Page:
It’s really good when companies set aside their differences and come together for the greater good. And especially during this time when there are a lot of people who are in difficulty as brought about by the COVID-19 pandemic, it’s nice to see companies doing their best to help alleviate their customers’ struggles.
Now that so many people are turning to work from home, cellular networks will likely see an increase in traffic. This is caused by the sheer volume of users who want to stay connected with their loved ones around the world. To make sure that the networks continue to work smoothly, some carriers have already made the initiative to get extra spectrum.
The big four US carriers appear to be in big trouble with the Federal Communications Commission (FCC). Earlier this week, the government agency announced that it will be fining the four wireless networks a total of over $200 million for selling customer location data.
Ever since Verizon talked about its 5G plans for 2020 at the ongoing Consumer Electronics Show (CES), the public has been pretty excited to see what’s in store for the consumer market. So when AT&T took the stage yesterday, it also shared some of its 5G plans in store for the year ahead.
Many are expecting major US wireless AT&T to soon acquire Otter Media, the video streaming joint venture it has with The Chernin Group. As soon as this happens, the number two mobile operator in the country will put itself in a good position to own a streaming distribution platform. Otter Media happens to own VRV, which not only hosts digital star network Fullscreen, but also popular anime service Crunchyroll.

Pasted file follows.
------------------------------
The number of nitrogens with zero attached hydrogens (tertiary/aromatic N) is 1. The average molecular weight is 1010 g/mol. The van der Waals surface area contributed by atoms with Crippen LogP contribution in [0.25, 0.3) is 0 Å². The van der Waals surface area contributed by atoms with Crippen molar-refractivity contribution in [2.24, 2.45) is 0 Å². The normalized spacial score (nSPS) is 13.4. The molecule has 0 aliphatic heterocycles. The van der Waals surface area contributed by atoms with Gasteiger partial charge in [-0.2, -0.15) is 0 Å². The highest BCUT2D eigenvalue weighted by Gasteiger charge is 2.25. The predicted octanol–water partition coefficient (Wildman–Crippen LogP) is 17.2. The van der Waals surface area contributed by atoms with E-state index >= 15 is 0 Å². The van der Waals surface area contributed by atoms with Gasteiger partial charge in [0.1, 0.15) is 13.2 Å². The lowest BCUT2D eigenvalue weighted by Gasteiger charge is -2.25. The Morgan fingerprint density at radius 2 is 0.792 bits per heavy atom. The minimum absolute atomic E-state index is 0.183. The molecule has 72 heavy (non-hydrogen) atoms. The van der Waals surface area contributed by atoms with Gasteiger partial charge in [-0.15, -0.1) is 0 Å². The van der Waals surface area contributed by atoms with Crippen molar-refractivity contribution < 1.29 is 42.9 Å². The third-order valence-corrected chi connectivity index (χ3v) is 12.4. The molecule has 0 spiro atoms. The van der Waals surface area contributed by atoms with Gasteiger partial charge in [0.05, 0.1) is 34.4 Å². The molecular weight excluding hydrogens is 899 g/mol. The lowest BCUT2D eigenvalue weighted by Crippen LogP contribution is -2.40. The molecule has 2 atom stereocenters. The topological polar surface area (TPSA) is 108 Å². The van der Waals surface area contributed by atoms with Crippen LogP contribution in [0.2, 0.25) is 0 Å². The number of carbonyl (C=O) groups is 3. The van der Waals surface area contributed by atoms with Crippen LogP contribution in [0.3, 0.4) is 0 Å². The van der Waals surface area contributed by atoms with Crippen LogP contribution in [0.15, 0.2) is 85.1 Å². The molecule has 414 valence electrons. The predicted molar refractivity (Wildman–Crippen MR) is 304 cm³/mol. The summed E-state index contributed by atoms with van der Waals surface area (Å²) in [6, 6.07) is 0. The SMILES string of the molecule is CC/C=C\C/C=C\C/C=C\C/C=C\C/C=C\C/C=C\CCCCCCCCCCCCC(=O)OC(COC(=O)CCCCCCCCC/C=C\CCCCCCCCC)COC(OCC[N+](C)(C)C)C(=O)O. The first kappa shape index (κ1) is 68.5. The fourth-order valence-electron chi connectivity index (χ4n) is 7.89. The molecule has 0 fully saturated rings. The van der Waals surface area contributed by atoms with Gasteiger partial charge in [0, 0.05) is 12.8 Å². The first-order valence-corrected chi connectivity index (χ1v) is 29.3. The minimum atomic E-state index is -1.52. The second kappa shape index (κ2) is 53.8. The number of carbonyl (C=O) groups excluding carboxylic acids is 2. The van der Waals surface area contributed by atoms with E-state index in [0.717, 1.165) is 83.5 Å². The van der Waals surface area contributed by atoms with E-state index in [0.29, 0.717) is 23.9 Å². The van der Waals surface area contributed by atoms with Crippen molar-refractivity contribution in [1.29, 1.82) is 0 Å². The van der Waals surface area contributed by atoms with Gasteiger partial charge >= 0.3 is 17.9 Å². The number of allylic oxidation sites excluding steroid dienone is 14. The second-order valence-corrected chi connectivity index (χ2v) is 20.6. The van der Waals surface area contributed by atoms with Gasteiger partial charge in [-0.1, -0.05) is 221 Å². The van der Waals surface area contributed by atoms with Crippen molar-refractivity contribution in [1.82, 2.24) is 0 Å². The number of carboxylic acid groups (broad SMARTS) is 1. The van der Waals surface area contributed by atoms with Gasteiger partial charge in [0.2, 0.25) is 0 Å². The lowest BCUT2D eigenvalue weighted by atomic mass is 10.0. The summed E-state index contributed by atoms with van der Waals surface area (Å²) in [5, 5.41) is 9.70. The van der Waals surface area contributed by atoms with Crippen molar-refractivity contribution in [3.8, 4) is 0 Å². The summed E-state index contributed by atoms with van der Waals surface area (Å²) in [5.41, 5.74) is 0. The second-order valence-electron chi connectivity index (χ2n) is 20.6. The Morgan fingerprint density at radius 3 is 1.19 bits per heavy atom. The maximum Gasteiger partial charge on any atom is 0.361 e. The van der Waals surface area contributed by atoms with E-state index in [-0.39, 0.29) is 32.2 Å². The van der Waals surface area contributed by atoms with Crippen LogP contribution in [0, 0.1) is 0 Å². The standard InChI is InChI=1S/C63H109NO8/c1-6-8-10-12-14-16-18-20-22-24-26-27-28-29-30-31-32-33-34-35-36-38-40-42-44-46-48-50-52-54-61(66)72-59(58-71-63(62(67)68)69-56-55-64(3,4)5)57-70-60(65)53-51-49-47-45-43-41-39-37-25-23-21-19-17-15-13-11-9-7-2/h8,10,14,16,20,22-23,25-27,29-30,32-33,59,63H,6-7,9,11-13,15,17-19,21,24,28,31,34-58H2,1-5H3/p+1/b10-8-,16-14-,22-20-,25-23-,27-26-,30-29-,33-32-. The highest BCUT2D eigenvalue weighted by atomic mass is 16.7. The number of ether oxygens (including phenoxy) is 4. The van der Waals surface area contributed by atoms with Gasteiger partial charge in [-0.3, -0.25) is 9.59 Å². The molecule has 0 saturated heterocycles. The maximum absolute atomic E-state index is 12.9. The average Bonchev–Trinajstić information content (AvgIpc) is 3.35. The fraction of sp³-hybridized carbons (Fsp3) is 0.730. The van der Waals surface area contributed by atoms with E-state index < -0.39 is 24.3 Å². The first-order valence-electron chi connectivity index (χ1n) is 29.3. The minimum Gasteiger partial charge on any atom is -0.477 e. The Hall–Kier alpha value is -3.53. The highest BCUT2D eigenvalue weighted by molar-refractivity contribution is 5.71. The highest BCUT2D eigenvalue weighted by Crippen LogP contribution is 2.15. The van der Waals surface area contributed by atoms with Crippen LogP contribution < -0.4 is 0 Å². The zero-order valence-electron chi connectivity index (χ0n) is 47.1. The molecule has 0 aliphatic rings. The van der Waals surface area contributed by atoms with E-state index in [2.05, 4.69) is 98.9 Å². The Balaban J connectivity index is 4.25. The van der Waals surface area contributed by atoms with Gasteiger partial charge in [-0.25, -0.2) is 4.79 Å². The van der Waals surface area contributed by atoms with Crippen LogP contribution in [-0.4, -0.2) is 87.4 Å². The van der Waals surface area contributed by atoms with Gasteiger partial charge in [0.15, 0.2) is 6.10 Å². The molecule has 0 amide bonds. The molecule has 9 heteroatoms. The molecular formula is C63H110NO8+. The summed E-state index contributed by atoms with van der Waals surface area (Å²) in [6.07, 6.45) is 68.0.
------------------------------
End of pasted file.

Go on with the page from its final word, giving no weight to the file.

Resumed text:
According to a report recently published by The Intercept, it appears that no less than eight facilities of major US wireless carrier AT&T are utilized for a surveillance program conducted by the National Security Agency (NSA). These facilities are said to be linked to an NSA initiative called Fairview, which began more than three decades ago, it seems that AT&T is the only wireless service provider tied to this program.
It has been a busy couple of weeks for AT&T -- last week it had announced that it had completed its buy out of Time Warner, while dealing with some speculation that after finishing this mega merger deal, it might now move on to getting its hands on Otter Media (which the carrier partially owns together with The Chernin Group).
After officially announcing that it has completed its $85 billion acquisition of Time Warner, AT&T has now revealed its plans of introducing a $15 per month sports-free TV streaming service that will focus on Time Warner’s Turner collection of channels, which include CNN, TBS, TNT (but with no basketball -- because the whole set up is sports-free), and even Cartoon Network. But there is no HBO though.
About a year ago, AT&T had launched its countrywide LTE-M for IoT (Internet of Things), and the second biggest wireless service provider in the United States then followed up that effort by joining forces with Amazon Web Services (AWS) in unveiling the LTE-M Button last December.